While you are ‘assuring me’ about the Chinese, please have the courtesy to remember that I still think it will be Chinese equipment and operators we see in the UK gas plays.


      7. Used World Coal association site – they say this

        Coal provides 30.3% of global primary energy needs and generates 42% of the world’s electricity

        I don’t think the 30.3% has much scope for displacement, this is because 13% of hard coal is used for steel production

        This is another interesting quote In 2011 coal was the fastest growing form of energy outside renewables.

        They estimate that in 2011 7678 Mt of coal were used world wide and that the average growth rate of coal since 1999 is 4.4%. 7678 Mt of coal is equivalent (in energy terms) to 200,975,490,070,000 cf gas. (178 tcf of which comes from ‘hard coal’).

        Coking coal – that used for primary energy production – produced by the top ten producers equals 920 Mt, steaming coal – that used for electricity production – produced by the top ten producers equals 5432 Mt.

        If we split the difference proportionally then 967 Mt of coal can only be displaced with commercial, municipal and private investments, which means it has to be a lot cheaper than coal.

        That leaves 6875 Mt of coal used for electricity generation, per year and not taking any growth into consideration. Let’s run out to 2050, that would be 31737 Mt – assuming the continuation of the modest growth of coal (4.4%). That’s 855 tcf of gas per year.

        The sum of coal consumption out to 2050 is 653300.4204 Mt of coal – that is 1.76e+16 cf or 17,610 tcf.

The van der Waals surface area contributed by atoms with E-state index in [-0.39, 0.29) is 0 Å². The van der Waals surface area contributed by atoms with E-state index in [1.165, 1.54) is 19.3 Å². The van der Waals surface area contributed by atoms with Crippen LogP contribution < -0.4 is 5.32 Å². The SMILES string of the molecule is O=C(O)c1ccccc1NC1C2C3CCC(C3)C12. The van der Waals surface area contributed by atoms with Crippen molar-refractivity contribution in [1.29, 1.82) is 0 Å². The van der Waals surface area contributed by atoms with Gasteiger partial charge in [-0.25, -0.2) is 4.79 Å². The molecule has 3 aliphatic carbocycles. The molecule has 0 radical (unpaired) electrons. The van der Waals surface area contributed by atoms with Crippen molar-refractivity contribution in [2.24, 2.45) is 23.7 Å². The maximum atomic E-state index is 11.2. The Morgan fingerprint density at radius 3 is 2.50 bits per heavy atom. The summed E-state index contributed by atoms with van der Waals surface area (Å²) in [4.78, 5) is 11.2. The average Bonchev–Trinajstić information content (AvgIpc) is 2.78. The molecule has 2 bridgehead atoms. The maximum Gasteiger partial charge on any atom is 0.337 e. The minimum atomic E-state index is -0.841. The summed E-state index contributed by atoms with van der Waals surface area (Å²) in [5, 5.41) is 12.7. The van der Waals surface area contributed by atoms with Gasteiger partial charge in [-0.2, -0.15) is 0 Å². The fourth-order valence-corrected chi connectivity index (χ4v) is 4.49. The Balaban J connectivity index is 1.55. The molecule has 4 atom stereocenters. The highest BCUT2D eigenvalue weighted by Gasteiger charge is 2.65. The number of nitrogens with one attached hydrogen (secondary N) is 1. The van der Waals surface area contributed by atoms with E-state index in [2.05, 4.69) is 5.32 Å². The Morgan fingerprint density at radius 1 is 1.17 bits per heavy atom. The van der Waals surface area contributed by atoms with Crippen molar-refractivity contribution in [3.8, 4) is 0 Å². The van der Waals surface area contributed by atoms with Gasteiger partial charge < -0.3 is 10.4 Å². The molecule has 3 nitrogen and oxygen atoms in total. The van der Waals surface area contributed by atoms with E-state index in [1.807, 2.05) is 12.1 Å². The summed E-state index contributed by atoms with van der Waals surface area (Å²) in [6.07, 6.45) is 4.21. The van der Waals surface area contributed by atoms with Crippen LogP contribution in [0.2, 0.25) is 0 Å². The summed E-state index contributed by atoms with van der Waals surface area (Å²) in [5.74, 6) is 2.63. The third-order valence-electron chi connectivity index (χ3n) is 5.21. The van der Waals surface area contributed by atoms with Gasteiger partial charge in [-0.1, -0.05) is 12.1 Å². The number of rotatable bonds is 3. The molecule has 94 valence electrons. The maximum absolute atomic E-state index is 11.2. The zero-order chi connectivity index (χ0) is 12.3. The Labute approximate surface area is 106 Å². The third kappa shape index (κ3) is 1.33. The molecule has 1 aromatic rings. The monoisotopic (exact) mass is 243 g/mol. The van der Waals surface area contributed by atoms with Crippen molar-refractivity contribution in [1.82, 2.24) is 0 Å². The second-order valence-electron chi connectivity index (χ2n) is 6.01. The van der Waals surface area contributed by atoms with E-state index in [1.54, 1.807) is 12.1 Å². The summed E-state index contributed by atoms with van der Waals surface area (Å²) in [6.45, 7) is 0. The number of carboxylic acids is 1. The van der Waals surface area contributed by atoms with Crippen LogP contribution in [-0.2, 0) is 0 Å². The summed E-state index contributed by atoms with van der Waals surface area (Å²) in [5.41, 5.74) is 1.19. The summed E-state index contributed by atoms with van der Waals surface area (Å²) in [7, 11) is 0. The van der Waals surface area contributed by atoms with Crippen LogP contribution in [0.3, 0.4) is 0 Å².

How much gas did you say there was? If we replace all this coal will the price be a) low enough to replace all this coal operationally b) will users be able to finance the capital investment





      8. Regarding steel http://www.nohotair.co.uk/index.php?option=com_content&view=article&id=2724:shale-gas-and-the-steel-industry&catid=168:energy-policy&Itemid=170
        Natural gas replacing coal in steel is possible – and happening

        You seem to be saying that coal won’t be replaced by gas on cost grounds. But, as environmentalists, in this case correctly, constantly tell us, there are more important things than money.

        This is particularly true in China, where again, usual capitalist economics don’t apply. Having been getting bored with the UK, I am concentrating on China lately, and let me assure you, shale will happen. Again, I’ve written about this before. Hate to sound an old roué about this, but I there is unlikely to be any (meaningful) objection I have not heard about in five years experience of shale on six continents

        Again, I’m Anglo American and I CHOSE to live here. (My in laws in the North just don’t get that at all BTW. They think anyone who chooses not to live in Eldorado is mad). Unfortunately this means both countries drive me up the wall in different ways, but the UK (sorry English) way of constantly seeking to find fault, to expend far more energy objecting than doing, becomes wearisome. So speaking to people in China, Algeria, Argentina and even Russia and France who get shale is stimulating.